Chapter 14: Health Care Information: Oregon Code of Cooperation
The Code of Cooperation provides a set of guidelines for cooperation between Oregon healthcare providers and the news media. It is devised cooperatively to facilitate accurate, ethical, and timely news coverage of medical and other health-related events. This code balances the patient’s right to privacy and well-being with the public’s right to receive information.
In the code, all references to “hospital” or “hospitals” include individual facilities, health systems, clinics and provider organizations.
The Oregon Code of Cooperation is published by Oregon Association of Hospitals and Health Systems, with editorial contributions from member hospitals, Oregon Medical Association, Oregon Newspaper Publishers Association, and Oregon Association of Broadcasters. The code is a set of guidelines for healthcare news media relations, and should be adapted to the news media policies of individual facilities.
By agreeing with the code’s guidelines, the Oregon news media and healthcare providers acknowledge a shared responsibility to provide accurate public information and to assure patients and healthcare providers that the gathering and reporting of this information does not infringe upon patient privacy, professional medical ethics, or patient care.
In cooperation with the code, each healthcare facility will have a spokesperson available at all times to respond quickly and accurately to news media inquires. Physicians will be accessible to the news media, either directly or indirectly or through an authorized spokesperson, and will respect media deadlines to an extent consistent with patient privacy and well-being.
News media will seek information through designated spokespersons and will respect hospital regulations regarding entry into all areas of the facility, whether or not a patient has already agreed to be interviewed.
Guidelines for Hospitals and Other Healthcare Facilities: The communications director or officers or designated staff members of Oregon Association of Hospitals and Health Systems (OAHHS) will help the news media get prompt and accurate information on health and hospital subjects.
Each facility will designate an authorized spokesperson who will be accessible to the news media at all times. A hospital spokesperson serves as the primary resource for the news media and assumes responsibility for coordinating exchange of information from and access to the hospital. When requested by a patient or a patient’s family, the hospital spokesperson will direct calls to the patient’s designated spokesperson.
Unless there are extraordinary circumstances, a written consent to release information should be obtained from the patient, a member of the patient’s family or the patient’s spokesperson.
All news media in the community served by the hospital should be informed of the hospital’s designated spokesperson(s). It is the hospital’s responsibility to keep this information current.
When a physician’s approval is necessary to release information, the hospital spokesperson will obtain it even if the reporter later speaks directly to the physician.
Before releasing an attending physician’s name, the hospital spokesperson must get the physician’s approval. However, the spokesperson may acknowledge that a patient is under the care of the hospital staff.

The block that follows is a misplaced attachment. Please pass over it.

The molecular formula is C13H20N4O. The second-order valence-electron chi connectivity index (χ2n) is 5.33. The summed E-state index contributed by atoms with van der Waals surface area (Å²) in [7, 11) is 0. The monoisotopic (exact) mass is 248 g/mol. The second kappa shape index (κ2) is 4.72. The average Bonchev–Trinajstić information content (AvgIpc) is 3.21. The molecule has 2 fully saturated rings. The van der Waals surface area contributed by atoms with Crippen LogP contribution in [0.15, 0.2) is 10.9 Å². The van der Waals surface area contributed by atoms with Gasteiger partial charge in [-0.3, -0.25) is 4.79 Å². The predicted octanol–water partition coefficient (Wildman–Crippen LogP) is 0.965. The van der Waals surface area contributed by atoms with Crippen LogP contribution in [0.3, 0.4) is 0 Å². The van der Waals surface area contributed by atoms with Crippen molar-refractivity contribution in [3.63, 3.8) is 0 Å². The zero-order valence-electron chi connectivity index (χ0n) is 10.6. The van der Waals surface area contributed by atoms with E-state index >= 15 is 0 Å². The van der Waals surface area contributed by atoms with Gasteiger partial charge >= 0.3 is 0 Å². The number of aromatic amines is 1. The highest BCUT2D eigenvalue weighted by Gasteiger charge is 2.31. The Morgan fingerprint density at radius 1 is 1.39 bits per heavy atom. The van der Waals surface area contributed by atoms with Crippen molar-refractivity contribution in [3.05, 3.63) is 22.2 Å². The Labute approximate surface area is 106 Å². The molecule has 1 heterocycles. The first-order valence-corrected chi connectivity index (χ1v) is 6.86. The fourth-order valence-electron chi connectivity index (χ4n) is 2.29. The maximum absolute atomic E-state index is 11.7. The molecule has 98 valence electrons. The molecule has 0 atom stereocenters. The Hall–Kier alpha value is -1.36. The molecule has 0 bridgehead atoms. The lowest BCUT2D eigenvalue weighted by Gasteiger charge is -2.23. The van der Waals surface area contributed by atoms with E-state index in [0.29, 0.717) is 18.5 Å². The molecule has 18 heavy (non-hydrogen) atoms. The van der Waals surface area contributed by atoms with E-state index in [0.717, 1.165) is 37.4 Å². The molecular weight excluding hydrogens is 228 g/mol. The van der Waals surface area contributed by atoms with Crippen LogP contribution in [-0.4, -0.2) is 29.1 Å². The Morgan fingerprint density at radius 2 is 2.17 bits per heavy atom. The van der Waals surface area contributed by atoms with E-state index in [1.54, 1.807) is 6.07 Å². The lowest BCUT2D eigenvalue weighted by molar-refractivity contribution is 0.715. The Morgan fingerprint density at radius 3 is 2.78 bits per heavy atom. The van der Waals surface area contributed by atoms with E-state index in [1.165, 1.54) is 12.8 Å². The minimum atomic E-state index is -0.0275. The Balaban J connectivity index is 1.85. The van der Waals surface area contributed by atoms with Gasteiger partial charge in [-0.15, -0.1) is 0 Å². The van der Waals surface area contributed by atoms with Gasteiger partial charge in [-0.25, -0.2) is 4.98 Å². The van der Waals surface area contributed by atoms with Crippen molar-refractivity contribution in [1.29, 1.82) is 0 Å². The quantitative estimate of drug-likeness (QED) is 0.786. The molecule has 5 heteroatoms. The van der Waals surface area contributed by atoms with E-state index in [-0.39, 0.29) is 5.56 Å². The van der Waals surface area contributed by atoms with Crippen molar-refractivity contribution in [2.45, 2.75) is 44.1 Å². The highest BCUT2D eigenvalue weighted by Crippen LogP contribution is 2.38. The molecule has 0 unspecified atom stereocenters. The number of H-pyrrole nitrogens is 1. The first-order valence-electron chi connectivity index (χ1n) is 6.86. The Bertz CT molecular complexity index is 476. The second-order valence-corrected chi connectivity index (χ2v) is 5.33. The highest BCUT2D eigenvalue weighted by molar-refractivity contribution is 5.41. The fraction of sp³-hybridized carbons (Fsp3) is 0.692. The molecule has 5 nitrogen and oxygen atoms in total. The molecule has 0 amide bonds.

Hospital spokespersons and physicians should be aware that they probably will not be permitted to review or edit interviews before publication or broadcast. Although reporters and editors try to double check information whenever possible, each news organization determines what it will publish or air.
When a hospital invites the news media to cover a patient story, the hospital will provide reporters with requested follow-up information and access consistent with the guidelines in the code and according to the wishes of the patient and attending physician.
The hospital spokesperson is responsible for obtaining information about patients as rapidly as possible without interfering with the health, welfare, or privacy of patients. In compliance with ORS 192,525, 179.505, and other applicable state and federal laws, no information that violates the confidence, privacy, or legal rights of the patient should be given. (See sections on Psychiatric, Drug and Alcohol Abuse Cases, and Unusual Illnesses.)
Guidelines for Physicians: The communications director or designated staff members of Oregon Medical Association (OMA) will be available to the news media to help get prompt and accurate information on health and medical subjects. If information is not immediately available to comply with news media deadlines, OMA will inform the news media and, depending on the nature of the request, either continue to gather the information for a later deadline, or refer the reporter to another competent authority as a resource.
Officers, committee chairpersons, or designated spokespersons of OMA are expected to agree to be quoted by name in matters of public interest for the purpose of authenticating medical information. An up-to-date list of OMA spokespersons should be maintained so that OMA can respond quickly to inquiries from the news media.
This policy is not to be construed by OMA members as a breach of the time-honored medical practice of avoiding personal publicity. It is intended only to serve the best interests of the public and the medical profession. To this end, physicians should be introduced only by those titles and credentials/affiliations that are relevant to the particular news-gathering situation.
County and regional medical societies in Oregon are urged to adopt a similar policy for their officers, committee chairpersons, and other designated representatives, and to maintain up-to-date lists of spokespersons for media contact.